View Full Version : Canine vision: how and what dogs see

20th March 2006, 04:58 PM
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By Sarah Probst
Information Specialist
University of Illinois
College of Veterinary Medicine

Owners who want to better understand their canine companions must recognize that dogs
see the world from a different visual perspective. The differences begin with the structure of
the eye. "We have a good idea what canines see because we know the make-up of the
retina of a dog's eye," says Dr. Ralph Hamor, a veterinarian and specialist in ophthalmology
at the University of Illinois College of Veterinary Medicine Teaching Hospital.

The retina, which covers the back of the inside of the eyeball, contains cones and rods-two
types of light-sensitive cells. Cones provide color perception and detailed sight, while rods
detect motion and vision in dim light. Dogs, which have rod-dominated retinas, see better in
the dark than humans do and have motion-oriented vision. However, because they have
only about one-tenth the concentration of cones that humans have, dogs do not see colors
as humans do.

"I generally explain that dogs see like a color-blind human," says Dr. Hamor. "Many people
think that a person who is red/green color blind cannot see any color, but there are
variations of being color blind. Most people have vision that is trichromatic (three color
variations). People who are red/green color blind are dichromatic (two color variations).
Dogs can pick out two colors-blue-violet and yellow-and they can differentiate among
shades of gray." Dogs are unable to distinguish among green, yellow, orange, and red. They
also have difficulty differentiating greens and grays.

Dogs use other cues (such as smell, texture, brightness, and position) rather than rely on
color. Seeing-eye dogs, for example, may not distinguish whether a stoplight is green or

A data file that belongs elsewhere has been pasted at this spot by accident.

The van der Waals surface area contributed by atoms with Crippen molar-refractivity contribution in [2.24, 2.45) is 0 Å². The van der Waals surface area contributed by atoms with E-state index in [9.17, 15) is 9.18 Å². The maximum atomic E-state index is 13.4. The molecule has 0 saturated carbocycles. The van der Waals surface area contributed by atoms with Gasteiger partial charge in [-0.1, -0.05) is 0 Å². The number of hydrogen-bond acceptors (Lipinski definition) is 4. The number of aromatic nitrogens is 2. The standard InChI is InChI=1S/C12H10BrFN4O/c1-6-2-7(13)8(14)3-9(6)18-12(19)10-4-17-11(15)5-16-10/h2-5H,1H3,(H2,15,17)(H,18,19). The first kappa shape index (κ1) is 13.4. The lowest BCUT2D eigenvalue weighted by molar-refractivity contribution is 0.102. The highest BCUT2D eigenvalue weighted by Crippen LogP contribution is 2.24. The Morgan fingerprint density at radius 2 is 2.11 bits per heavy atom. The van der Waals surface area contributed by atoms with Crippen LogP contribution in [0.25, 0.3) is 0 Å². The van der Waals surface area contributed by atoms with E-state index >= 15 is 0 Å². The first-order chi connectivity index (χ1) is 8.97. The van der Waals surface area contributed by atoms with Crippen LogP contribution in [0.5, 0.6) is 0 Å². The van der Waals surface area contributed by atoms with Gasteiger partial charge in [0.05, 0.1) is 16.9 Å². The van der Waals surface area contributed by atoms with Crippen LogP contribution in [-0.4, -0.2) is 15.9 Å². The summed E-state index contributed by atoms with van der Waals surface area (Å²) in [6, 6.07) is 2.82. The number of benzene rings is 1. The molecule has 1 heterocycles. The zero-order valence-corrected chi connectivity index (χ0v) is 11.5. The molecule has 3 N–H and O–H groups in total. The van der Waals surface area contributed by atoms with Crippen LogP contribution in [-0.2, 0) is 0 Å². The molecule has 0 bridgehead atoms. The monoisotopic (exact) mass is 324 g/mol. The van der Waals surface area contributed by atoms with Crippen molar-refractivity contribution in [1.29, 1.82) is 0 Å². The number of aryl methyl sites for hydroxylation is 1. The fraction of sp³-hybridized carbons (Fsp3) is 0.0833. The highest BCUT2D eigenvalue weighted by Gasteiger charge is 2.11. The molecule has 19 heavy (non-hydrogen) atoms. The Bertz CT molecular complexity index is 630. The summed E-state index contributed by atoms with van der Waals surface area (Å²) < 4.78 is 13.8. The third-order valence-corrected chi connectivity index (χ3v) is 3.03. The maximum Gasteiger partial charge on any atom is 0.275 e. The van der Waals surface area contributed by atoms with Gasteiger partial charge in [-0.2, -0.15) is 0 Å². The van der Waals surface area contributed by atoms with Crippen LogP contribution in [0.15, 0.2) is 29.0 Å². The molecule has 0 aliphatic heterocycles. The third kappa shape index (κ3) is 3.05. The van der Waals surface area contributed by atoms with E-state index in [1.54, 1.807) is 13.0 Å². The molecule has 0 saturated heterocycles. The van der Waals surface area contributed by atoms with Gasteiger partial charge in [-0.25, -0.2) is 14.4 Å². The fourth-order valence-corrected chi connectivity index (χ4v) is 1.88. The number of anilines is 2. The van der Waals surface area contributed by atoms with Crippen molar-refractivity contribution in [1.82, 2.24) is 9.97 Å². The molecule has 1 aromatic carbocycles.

red; they look at the brightness and position of the light. This and the flow and noise of
traffic will tell the dog that it is the right time to cross the street.

The set of dog's eyes determines the amount of field of view and depth perception. Prey
species tend to have eyes set on the sides of their head because the increased field of view
allows them to see approaching predators. Predator species, like humans and dogs, have
eyes set closer together. "Human eyes are set straight forward while dog eyes, depending
on the breed, are usually set at a 20 degree angle. This angle increases the field of view and
therefore the peripheral vision of the dog."

However, this increased peripheral vision compromises the amount of binocular vision.
Where the field of view of each eye overlaps, we have binocular vision, which gives us
depth perception. The wider-set eyes of dogs have less overlap and less binocular vision.
Dogs' depth perception is best when they look straight ahead, but is blocked by their noses
at certain angles. "Predators need binocular vision as a survival tool," Dr. Hamor says.
Binocular vision aids in jumping, leaping, catching, and many other activities fundamental to

In addition to having less binocular vision than humans, dogs also have less visual acuity.
Humans with perfect eyesight are said to have 20/20 vision-we can distinguish letters or
objects at a distance of 20 feet. Dogs typically have 20/75 vision-they must be 20 feet from
an object to see it as well as a human standing 75 feet away. Certain breeds have better
acuity. Labradors, commonly used as seeing-eye dogs, have been bred for better eyesight
and may have closer to 20/20 vision.

Don't expect your dog to recognize you across the field by sight. He'll recognize you when
you do some sort of motion particular to yourself or by smell or hearing. Because of the
number of rods in the retina, dogs see moving objects much better than they do stationary
objects. Motion sensitivity has been noted as the critical aspect of canine vision. "So much
of dog behavior deals with posture and appropriateness. Small changes in your body
posture mean a lot to your dog," Dr. Hamor adds. Dog owners need to modify training
based on this fact. If you want your dog to perform an action based on a silent cue from
you, Dr. Hamor suggests using a wide sweeping motion to cue your dog.

When dogs go blind, owners often wonder if the dogs' quality of life has diminished to the
point where they are no longer happy. "We know that humans deal well with being blind,
and humans are much more dependent on their eyes than are dogs," Dr. Hamor says. "Blind
dogs lead happy lives if they are comfortable." The owner may need to make some
adjustments in the pet's environment, such as having a fenced yard, taking leashed walks,
and not leaving unusual objects in normal pathways. "When blind dogs are in their normal
environment, most people don't know they are blind." When clients visit Dr. Hamor asking
about quality of life for their newly blind dog, Dr. Hamor suggests that they take a month to
see if they and their dog are happy. In the majority of cases, the owners never come back.

For further information on dog vision and problems with your dog's eyes, contact your local